Exploring new tools with class 1 CRISPR systems

By Samantha Black, PhD, ScienceBoard editor in chief

September 23, 2019 -- A biomedical engineering collaboration between researchers at Duke University and North Carolina State University explores new frontiers of CRISPR technology utilizing the less well-known class 1 CRISPR system. The study was published in Nature Biotechnology on September 23.

CRISPR-Cas systems in bacteria utilize RNA molecules and CRISPR-associated (Cas) proteins to target and destroy the DNA of invading viruses. This discovery has led to a revolution in gene-editing technology. This class 2 system is the most widely utilized genome editing tool today because of their simplistic design, relying only on one Cas protein for DNA cleavage. However, in the bacterial world, it is much less uncommon than other CRISPR classes.

The goal of the current research was to harness class 1 CRISPR systems to turn target genes on and off and edit the epigenome in human cells for the first time. The efforts were led by Charles Gersbach, the Rooney Family Associate Professor of Biomedical Engineering at Duke, and Adrian Oliver, a post-doctoral fellow in the Gersbach lab who led the project.

Class 1 CRISPR systems are not so simple, because they rely on multiple proteins working together in a complex called Cascade (CRISPR-associated complex for antiviral defense) to target DNA. After binding, Cascade recruits a Cas3 protein that cuts the DNA. "The flexible nature of Cascade makes it a promising genome engineering technology," said Oliver.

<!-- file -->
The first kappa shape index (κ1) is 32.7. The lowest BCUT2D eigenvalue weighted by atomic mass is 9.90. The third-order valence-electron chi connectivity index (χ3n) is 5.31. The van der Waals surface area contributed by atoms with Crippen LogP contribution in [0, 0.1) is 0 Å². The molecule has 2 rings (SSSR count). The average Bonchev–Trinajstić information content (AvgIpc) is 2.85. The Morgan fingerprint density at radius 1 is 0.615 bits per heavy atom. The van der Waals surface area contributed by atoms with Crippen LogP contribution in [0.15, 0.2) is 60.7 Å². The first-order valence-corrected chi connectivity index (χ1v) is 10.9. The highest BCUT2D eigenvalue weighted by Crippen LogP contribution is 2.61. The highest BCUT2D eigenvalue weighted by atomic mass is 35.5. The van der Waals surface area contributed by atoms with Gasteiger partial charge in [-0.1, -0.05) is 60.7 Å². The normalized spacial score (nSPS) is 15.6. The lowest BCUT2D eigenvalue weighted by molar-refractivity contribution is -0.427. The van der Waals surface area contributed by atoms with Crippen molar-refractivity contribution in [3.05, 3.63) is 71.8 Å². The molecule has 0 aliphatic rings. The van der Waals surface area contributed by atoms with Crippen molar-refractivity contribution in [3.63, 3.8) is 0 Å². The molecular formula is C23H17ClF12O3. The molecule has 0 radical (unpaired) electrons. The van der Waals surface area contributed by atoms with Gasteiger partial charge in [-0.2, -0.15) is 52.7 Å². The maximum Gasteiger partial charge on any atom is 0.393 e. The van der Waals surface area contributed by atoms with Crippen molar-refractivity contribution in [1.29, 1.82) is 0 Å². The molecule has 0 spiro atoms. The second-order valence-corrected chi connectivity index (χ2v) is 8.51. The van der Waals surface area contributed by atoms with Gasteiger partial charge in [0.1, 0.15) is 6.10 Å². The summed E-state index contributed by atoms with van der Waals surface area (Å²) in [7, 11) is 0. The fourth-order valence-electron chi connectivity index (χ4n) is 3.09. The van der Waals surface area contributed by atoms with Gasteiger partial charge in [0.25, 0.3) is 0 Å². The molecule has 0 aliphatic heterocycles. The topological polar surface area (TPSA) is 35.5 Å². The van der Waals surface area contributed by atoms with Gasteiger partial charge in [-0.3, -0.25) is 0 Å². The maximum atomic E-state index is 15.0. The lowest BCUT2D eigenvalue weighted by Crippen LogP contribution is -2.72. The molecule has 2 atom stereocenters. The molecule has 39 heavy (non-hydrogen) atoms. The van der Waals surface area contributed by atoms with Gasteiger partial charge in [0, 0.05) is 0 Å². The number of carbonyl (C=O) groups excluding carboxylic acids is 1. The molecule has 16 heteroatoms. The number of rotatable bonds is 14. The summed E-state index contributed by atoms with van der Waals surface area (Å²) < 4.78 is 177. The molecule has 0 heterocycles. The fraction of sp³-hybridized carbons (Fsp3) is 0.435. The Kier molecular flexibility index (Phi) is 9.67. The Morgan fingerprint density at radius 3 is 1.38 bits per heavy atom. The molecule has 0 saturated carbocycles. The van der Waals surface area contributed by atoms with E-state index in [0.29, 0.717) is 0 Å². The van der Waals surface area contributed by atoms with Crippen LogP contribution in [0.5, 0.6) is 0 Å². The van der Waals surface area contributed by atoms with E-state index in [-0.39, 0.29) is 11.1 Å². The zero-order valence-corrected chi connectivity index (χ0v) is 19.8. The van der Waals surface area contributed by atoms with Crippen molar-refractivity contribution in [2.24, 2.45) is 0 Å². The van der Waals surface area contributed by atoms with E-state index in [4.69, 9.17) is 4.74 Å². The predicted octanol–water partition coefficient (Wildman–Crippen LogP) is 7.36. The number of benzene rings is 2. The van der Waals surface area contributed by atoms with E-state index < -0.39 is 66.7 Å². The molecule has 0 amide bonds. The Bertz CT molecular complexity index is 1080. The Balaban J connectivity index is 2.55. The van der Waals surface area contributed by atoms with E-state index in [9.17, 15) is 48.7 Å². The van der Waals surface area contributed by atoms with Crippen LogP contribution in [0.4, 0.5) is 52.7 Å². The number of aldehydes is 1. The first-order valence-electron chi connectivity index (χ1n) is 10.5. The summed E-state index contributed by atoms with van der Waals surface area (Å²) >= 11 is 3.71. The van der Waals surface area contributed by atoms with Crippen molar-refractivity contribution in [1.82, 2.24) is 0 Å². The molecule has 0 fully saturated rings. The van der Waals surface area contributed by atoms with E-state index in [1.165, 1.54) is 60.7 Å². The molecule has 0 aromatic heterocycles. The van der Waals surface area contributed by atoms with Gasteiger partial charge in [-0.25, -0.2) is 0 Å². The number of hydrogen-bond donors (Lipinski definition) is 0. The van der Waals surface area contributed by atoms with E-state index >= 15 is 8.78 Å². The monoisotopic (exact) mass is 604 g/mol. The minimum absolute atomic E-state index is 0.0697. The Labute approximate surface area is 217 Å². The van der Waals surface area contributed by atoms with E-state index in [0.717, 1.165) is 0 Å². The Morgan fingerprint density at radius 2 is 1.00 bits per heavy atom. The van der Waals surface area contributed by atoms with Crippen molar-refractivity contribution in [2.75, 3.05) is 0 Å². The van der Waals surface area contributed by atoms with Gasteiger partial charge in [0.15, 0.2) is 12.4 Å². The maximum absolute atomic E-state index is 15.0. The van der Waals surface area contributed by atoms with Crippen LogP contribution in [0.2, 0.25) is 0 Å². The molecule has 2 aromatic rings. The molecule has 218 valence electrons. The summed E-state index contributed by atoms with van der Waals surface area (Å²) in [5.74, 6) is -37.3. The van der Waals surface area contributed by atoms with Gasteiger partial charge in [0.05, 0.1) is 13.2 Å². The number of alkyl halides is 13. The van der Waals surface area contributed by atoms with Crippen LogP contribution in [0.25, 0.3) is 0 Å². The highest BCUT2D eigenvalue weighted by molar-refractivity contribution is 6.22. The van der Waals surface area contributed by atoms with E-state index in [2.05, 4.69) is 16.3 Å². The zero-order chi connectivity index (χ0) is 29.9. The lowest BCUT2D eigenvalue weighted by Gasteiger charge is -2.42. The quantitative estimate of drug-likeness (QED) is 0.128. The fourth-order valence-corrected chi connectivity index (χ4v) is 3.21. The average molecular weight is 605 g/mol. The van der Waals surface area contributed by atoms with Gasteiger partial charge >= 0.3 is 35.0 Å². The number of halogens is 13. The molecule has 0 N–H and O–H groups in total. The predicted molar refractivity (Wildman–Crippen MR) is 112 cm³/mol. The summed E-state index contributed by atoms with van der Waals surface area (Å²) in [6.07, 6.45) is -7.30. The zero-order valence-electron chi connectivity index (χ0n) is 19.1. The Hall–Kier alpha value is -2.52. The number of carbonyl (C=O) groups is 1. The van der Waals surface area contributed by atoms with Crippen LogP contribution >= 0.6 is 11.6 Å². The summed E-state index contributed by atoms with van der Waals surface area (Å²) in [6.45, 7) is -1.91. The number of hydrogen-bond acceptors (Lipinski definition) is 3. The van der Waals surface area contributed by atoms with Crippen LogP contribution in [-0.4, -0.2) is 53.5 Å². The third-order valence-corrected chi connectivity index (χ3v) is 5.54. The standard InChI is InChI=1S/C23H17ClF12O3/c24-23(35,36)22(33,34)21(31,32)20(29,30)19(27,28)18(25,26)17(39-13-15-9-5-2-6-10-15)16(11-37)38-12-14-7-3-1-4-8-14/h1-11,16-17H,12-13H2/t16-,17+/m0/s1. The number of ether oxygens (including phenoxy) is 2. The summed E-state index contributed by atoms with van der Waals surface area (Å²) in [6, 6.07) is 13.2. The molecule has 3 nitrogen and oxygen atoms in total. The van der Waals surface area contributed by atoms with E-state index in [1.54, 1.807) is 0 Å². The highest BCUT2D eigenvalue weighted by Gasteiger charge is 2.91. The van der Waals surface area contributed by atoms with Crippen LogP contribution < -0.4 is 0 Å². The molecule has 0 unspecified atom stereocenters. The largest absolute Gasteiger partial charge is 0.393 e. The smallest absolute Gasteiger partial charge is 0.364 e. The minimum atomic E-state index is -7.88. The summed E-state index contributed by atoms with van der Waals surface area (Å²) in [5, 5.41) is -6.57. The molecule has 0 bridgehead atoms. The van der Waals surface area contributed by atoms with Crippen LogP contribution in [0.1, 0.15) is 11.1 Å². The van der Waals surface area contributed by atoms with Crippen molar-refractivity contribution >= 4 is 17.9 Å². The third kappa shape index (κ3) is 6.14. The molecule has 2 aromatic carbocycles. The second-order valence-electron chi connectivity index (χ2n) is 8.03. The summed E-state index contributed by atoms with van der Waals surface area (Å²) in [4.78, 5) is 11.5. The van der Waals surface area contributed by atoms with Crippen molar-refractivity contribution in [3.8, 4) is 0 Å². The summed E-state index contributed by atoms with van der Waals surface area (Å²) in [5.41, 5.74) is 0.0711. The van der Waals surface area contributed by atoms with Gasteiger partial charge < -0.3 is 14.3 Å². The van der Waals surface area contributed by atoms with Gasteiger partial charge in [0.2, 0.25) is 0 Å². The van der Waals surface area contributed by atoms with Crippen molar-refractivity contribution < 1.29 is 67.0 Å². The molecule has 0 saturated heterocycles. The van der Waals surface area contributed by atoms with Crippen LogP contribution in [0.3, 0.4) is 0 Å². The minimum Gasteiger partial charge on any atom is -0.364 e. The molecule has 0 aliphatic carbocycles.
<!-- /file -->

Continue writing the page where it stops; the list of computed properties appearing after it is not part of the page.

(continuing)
The team provided evidence that these class 1 systems are comparable to CRISPR-Cas9 in terms of accuracy and application. As they consider future directions, they are curious to explore how these systems differ from their class 2 counterparts, and how these differences could prove useful for biotechnology applications.

To test the effectiveness of the system, the researchers attached gene activators to specific sites along a type I E. coli Cascade complex and targeted the system to bind gene promoters, which regulate gene expression levels. This showed that the Cascade activator not only binds to the correct site and can turn up the levels of the target gene but does so with accuracy and specificity comparable to CRISPR/Cas9. Alternatively, the team also showed that the activator domain could be swapped for a repressor to turn target genes off. Again, the researchers noted accuracy and specificity comparable to CRISPR/Cas9 methods.

This system was tested in type I variants of class 1 CRISPR–Cas systems from Escherichia coli and Listeria monocytogenes, which target DNA via a multi-component RNA-guided complex termed Cascade. The engineers also proved that class 1 CRISPR–Cas systems can be expressed in mammalian cells and used for DNA targeting and transcriptional control.

"If you were to look at the individual CRISPR systems of all the bacteria in the world, nearly 90 percent are class 1 systems," said Gersbach. "CRISPR-Cas biology is an incredible source for biotechnology tools, but until recently everyone has only been looking at a small slice of the pie." Now, the team is optimistic that their study, and the related work of others in the field, will promote other researchers to investigate class 1 CRISPR systems.

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